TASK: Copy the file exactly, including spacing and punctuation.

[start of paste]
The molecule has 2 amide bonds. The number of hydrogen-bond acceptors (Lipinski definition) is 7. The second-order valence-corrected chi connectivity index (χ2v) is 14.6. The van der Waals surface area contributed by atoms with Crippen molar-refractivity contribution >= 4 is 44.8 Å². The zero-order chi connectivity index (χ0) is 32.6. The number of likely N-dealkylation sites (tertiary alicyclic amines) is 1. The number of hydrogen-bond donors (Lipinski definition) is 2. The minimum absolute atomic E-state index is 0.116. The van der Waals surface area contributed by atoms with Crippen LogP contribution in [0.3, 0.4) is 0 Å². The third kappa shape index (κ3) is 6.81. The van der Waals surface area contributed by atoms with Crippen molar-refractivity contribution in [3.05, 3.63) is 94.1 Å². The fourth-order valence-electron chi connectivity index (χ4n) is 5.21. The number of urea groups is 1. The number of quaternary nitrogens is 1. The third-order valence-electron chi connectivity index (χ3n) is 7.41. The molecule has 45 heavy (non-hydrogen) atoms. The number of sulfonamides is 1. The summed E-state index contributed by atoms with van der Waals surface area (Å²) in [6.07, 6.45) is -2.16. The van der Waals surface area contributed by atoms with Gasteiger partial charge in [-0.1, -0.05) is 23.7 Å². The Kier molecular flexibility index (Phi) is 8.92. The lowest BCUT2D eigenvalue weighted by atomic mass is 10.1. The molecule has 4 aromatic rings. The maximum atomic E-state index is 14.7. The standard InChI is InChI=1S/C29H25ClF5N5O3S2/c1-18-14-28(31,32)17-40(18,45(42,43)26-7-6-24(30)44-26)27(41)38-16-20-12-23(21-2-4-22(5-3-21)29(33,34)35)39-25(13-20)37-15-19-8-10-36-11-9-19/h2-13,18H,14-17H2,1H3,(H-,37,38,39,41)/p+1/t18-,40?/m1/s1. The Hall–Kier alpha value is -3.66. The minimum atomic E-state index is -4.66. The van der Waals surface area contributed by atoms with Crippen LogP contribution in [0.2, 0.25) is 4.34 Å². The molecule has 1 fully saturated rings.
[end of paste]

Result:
The molecule has 2 amide bonds. The number of hydrogen-bond acceptors (Lipinski definition) is 7. The second-order valence-corrected chi connectivity index (χ2v) is 14.6. The van der Waals surface area contributed by atoms with Crippen molar-refractivity contribution >= 4 is 44.8 Å². The zero-order chi connectivity index (χ0) is 32.6. The number of likely N-dealkylation sites (tertiary alicyclic amines) is 1. The number of hydrogen-bond donors (Lipinski definition) is 2. The minimum absolute atomic E-state index is 0.116. The van der Waals surface area contributed by atoms with Crippen LogP contribution in [0.3, 0.4) is 0 Å². The third kappa shape index (κ3) is 6.81. The van der Waals surface area contributed by atoms with Crippen molar-refractivity contribution in [3.05, 3.63) is 94.1 Å². The fourth-order valence-electron chi connectivity index (χ4n) is 5.21. The number of urea groups is 1. The number of quaternary nitrogens is 1. The third-order valence-electron chi connectivity index (χ3n) is 7.41. The molecule has 45 heavy (non-hydrogen) atoms. The number of sulfonamides is 1. The summed E-state index contributed by atoms with van der Waals surface area (Å²) in [6.07, 6.45) is -2.16. The van der Waals surface area contributed by atoms with Gasteiger partial charge in [-0.1, -0.05) is 23.7 Å². The Kier molecular flexibility index (Phi) is 8.92. The lowest BCUT2D eigenvalue weighted by atomic mass is 10.1. The molecule has 4 aromatic rings. The maximum atomic E-state index is 14.7. The standard InChI is InChI=1S/C29H25ClF5N5O3S2/c1-18-14-28(31,32)17-40(18,45(42,43)26-7-6-24(30)44-26)27(41)38-16-20-12-23(21-2-4-22(5-3-21)29(33,34)35)39-25(13-20)37-15-19-8-10-36-11-9-19/h2-13,18H,14-17H2,1H3,(H-,37,38,39,41)/p+1/t18-,40?/m1/s1. The Hall–Kier alpha value is -3.66. The minimum atomic E-state index is -4.66. The van der Waals surface area contributed by atoms with Crippen LogP contribution in [0.2, 0.25) is 4.34 Å². The molecule has 1 fully saturated rings.